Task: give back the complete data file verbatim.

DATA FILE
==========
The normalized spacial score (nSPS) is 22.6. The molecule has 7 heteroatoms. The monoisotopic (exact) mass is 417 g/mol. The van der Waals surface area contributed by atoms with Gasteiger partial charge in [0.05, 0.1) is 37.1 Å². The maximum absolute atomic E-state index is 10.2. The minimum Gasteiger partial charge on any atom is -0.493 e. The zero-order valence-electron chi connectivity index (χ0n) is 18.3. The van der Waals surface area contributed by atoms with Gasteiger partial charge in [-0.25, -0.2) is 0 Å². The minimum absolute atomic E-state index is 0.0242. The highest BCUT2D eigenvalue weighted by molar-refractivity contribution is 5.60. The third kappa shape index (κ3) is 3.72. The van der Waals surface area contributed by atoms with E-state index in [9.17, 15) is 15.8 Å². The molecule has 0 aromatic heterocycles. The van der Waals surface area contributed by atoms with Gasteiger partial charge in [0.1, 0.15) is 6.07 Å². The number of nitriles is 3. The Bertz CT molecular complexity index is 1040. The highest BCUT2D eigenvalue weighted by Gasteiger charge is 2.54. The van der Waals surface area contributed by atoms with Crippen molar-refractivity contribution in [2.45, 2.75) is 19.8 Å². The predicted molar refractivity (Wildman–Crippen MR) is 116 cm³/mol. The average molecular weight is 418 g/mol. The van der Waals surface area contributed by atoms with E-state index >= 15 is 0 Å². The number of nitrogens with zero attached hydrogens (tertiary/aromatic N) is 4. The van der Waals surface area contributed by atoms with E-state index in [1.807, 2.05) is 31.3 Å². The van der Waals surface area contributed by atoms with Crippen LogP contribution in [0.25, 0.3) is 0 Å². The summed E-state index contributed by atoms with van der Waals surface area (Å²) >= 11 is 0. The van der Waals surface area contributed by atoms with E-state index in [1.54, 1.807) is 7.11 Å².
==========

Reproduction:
The normalized spacial score (nSPS) is 22.6. The molecule has 7 heteroatoms. The monoisotopic (exact) mass is 417 g/mol. The van der Waals surface area contributed by atoms with Gasteiger partial charge in [0.05, 0.1) is 37.1 Å². The maximum absolute atomic E-state index is 10.2. The minimum Gasteiger partial charge on any atom is -0.493 e. The zero-order valence-electron chi connectivity index (χ0n) is 18.3. The van der Waals surface area contributed by atoms with Gasteiger partial charge in [-0.25, -0.2) is 0 Å². The minimum absolute atomic E-state index is 0.0242. The highest BCUT2D eigenvalue weighted by molar-refractivity contribution is 5.60. The third kappa shape index (κ3) is 3.72. The van der Waals surface area contributed by atoms with E-state index in [9.17, 15) is 15.8 Å². The molecule has 0 aromatic heterocycles. The van der Waals surface area contributed by atoms with Gasteiger partial charge in [0.1, 0.15) is 6.07 Å². The number of nitriles is 3. The Bertz CT molecular complexity index is 1040. The highest BCUT2D eigenvalue weighted by Gasteiger charge is 2.54. The van der Waals surface area contributed by atoms with Crippen molar-refractivity contribution in [2.45, 2.75) is 19.8 Å². The predicted molar refractivity (Wildman–Crippen MR) is 116 cm³/mol. The average molecular weight is 418 g/mol. The van der Waals surface area contributed by atoms with E-state index >= 15 is 0 Å². The number of nitrogens with zero attached hydrogens (tertiary/aromatic N) is 4. The van der Waals surface area contributed by atoms with E-state index in [1.807, 2.05) is 31.3 Å². The van der Waals surface area contributed by atoms with Crippen LogP contribution in [0.25, 0.3) is 0 Å². The summed E-state index contributed by atoms with van der Waals surface area (Å²) >= 11 is 0. The van der Waals surface area contributed by atoms with E-state index in [1.54, 1.807) is 7.11 Å².